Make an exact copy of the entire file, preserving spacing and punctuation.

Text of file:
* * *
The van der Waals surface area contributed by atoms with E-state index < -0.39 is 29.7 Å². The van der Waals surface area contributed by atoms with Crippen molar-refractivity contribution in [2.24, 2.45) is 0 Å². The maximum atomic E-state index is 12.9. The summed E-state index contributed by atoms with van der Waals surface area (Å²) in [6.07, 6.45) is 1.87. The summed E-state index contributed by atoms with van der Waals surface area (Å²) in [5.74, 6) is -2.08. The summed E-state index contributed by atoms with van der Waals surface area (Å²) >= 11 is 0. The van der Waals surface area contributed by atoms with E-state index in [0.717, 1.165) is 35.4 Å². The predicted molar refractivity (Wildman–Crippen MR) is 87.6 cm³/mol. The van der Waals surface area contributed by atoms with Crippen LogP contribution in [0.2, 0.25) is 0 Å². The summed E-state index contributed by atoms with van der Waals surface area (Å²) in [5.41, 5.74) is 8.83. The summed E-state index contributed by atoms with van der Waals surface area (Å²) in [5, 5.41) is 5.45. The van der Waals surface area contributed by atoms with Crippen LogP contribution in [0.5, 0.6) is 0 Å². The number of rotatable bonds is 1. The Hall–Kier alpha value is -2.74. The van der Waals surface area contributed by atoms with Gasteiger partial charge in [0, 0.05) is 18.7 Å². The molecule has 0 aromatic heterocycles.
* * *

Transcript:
The van der Waals surface area contributed by atoms with E-state index < -0.39 is 29.7 Å². The van der Waals surface area contributed by atoms with Crippen molar-refractivity contribution in [2.24, 2.45) is 0 Å². The maximum atomic E-state index is 12.9. The summed E-state index contributed by atoms with van der Waals surface area (Å²) in [6.07, 6.45) is 1.87. The summed E-state index contributed by atoms with van der Waals surface area (Å²) in [5.74, 6) is -2.08. The summed E-state index contributed by atoms with van der Waals surface area (Å²) >= 11 is 0. The van der Waals surface area contributed by atoms with E-state index in [0.717, 1.165) is 35.4 Å². The predicted molar refractivity (Wildman–Crippen MR) is 87.6 cm³/mol. The van der Waals surface area contributed by atoms with Crippen LogP contribution in [0.2, 0.25) is 0 Å². The summed E-state index contributed by atoms with van der Waals surface area (Å²) in [5.41, 5.74) is 8.83. The summed E-state index contributed by atoms with van der Waals surface area (Å²) in [5, 5.41) is 5.45. The van der Waals surface area contributed by atoms with Crippen LogP contribution in [0.5, 0.6) is 0 Å². The number of rotatable bonds is 1. The Hall–Kier alpha value is -2.74. The van der Waals surface area contributed by atoms with Gasteiger partial charge in [0, 0.05) is 18.7 Å². The molecule has 0 aromatic heterocycles.